MADIT II

Multicenter Automatic Defibrillator Implantation Trial (MADIT)

Status: Completed in 2001

The first trial to show the lifesaving benefits of Implantable Cardiac Defibrillators (ICD) without requiring patients to have a documented history of abnormal heart rhythms.


Results

Mortality over an average follow-up of 20 months

  • There was a 31% reduction in the risk of death at any interval among patients in the defibrillator group as compared with patients in the conventional-therapy group. 
  • The cumulative survival curves represent a relative decrease in death rates in the defibrillator group (95% confidence limits) of 12% at 1 year (-27 to 40%), 28% at 2 years (4 to 46%), and 29% at 3 years (5 to 46%).

Design

Patients were randomized into two treatment arms in a 3:2 ratio.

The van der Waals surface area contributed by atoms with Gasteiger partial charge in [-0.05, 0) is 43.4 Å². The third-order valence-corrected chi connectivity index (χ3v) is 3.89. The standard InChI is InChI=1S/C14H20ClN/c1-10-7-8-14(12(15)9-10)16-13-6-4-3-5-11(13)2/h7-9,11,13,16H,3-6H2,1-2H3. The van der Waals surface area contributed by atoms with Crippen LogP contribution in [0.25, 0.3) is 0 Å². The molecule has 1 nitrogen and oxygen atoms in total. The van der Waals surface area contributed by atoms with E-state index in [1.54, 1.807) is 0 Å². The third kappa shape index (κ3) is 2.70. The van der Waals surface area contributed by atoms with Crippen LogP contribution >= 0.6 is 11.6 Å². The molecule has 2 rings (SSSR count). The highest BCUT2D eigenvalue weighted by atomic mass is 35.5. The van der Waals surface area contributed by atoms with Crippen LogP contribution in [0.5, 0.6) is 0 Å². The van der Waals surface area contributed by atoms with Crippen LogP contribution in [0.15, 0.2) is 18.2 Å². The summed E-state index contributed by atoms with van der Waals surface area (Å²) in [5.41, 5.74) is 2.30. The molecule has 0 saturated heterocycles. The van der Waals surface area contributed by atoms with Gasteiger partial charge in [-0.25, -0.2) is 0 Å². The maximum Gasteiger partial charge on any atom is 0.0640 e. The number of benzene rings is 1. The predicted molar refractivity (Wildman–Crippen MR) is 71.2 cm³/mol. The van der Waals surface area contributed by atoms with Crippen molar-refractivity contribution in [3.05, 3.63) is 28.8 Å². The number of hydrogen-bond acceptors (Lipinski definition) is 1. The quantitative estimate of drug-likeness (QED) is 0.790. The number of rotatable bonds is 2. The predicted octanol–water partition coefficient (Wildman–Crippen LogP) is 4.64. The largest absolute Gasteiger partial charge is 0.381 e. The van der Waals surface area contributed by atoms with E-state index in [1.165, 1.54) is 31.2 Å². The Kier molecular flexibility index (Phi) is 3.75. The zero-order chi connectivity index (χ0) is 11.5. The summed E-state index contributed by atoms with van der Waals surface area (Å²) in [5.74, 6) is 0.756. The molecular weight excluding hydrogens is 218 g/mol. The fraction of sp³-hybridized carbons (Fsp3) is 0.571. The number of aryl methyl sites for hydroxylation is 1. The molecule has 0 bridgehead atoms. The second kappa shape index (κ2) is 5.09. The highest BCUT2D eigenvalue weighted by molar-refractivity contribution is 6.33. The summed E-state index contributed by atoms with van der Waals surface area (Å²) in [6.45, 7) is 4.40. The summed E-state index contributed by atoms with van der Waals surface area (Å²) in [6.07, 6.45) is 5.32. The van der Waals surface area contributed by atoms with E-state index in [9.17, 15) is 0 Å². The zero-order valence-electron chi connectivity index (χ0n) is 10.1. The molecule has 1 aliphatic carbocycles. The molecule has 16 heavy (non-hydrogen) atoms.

Patients in the first arm were treated with conventional drug treatment and also implanted with an ICD.

The second group was treated exclusively with conventional drug treatment, as prescribed by the patient's attending physician (control arm).

Patients were seen in the follow-up clinic at 1 month after randomization, and then at 3-month intervals until the termination date of the study or death.

Patient Population

Eligible study participants included both male and female patients over 21 years of age that had experienced an MI at least 30 days prior to study enrollment and demonstrated an ejection fraction (EF) ≤ 30%.

Some of the exclusion criteria were

  • Prior cardiac arrest
  • Syncope unrelated to an acute MI
  • NYHA Class IV
  • CABG or non-CABG revascularization less than 3 months prior to enrollment
  • Use of antiarrhythmic agents, except for atrial arrhythmias
  • Comorbidity associated with decreased survival for trial duration.

76 Centers worldwide

  • 71 U.S.
  • 5 European

1232 patients enrolled

Clinical Relevance

To evaluate the effect of prophylactic ICD therapy on survival in patients with prior MI and LV dysfunction.

The primary endpoint was death from any cause

First trial to show the lifesaving benefits of ICDs without requiring patients to have a documented history of abnormal heart rhythms

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